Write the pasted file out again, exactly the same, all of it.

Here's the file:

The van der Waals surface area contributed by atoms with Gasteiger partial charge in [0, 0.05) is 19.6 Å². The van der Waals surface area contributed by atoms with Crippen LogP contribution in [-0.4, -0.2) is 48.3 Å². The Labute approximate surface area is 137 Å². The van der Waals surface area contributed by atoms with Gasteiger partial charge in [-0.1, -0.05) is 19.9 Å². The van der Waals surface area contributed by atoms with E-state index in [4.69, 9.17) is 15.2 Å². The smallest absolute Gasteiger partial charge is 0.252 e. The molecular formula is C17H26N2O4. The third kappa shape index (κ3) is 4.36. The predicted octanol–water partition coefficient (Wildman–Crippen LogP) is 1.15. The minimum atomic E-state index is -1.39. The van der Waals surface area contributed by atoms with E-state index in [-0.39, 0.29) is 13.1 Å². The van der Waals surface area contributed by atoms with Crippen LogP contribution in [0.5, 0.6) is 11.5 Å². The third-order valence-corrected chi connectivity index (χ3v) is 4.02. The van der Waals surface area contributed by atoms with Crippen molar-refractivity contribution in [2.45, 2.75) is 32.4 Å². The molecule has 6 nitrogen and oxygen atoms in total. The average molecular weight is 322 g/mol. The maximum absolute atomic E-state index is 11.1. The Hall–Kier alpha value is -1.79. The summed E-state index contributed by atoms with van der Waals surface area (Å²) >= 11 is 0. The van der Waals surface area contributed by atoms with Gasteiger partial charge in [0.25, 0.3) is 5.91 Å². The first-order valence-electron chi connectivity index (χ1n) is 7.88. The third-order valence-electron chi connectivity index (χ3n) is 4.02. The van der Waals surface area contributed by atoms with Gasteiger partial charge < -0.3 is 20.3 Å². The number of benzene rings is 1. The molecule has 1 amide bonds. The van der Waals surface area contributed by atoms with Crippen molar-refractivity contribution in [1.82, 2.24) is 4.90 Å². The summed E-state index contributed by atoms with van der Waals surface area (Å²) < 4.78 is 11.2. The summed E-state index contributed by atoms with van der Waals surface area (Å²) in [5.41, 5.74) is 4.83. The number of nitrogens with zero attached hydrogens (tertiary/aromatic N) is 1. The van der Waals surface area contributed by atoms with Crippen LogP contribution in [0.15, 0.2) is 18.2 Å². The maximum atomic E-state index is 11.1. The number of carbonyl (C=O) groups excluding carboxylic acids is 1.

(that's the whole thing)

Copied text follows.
The van der Waals surface area contributed by atoms with Gasteiger partial charge in [0, 0.05) is 19.6 Å². The van der Waals surface area contributed by atoms with Crippen LogP contribution in [-0.4, -0.2) is 48.3 Å². The Labute approximate surface area is 137 Å². The van der Waals surface area contributed by atoms with Gasteiger partial charge in [-0.1, -0.05) is 19.9 Å². The van der Waals surface area contributed by atoms with E-state index in [4.69, 9.17) is 15.2 Å². The smallest absolute Gasteiger partial charge is 0.252 e. The molecular formula is C17H26N2O4. The third kappa shape index (κ3) is 4.36. The predicted octanol–water partition coefficient (Wildman–Crippen LogP) is 1.15. The minimum atomic E-state index is -1.39. The van der Waals surface area contributed by atoms with E-state index in [-0.39, 0.29) is 13.1 Å². The van der Waals surface area contributed by atoms with Crippen LogP contribution in [0.5, 0.6) is 11.5 Å². The third-order valence-corrected chi connectivity index (χ3v) is 4.02. The van der Waals surface area contributed by atoms with Crippen molar-refractivity contribution in [2.45, 2.75) is 32.4 Å². The molecule has 6 nitrogen and oxygen atoms in total. The average molecular weight is 322 g/mol. The maximum absolute atomic E-state index is 11.1. The Hall–Kier alpha value is -1.79. The summed E-state index contributed by atoms with van der Waals surface area (Å²) >= 11 is 0. The van der Waals surface area contributed by atoms with Gasteiger partial charge in [0.25, 0.3) is 5.91 Å². The first-order valence-electron chi connectivity index (χ1n) is 7.88. The third-order valence-electron chi connectivity index (χ3n) is 4.02. The van der Waals surface area contributed by atoms with Gasteiger partial charge < -0.3 is 20.3 Å². The number of benzene rings is 1. The molecule has 1 amide bonds. The van der Waals surface area contributed by atoms with Crippen molar-refractivity contribution in [1.82, 2.24) is 4.90 Å². The summed E-state index contributed by atoms with van der Waals surface area (Å²) < 4.78 is 11.2. The summed E-state index contributed by atoms with van der Waals surface area (Å²) in [5.41, 5.74) is 4.83. The number of nitrogens with zero attached hydrogens (tertiary/aromatic N) is 1. The van der Waals surface area contributed by atoms with Crippen LogP contribution in [0.15, 0.2) is 18.2 Å². The maximum atomic E-state index is 11.1. The number of carbonyl (C=O) groups excluding carboxylic acids is 1.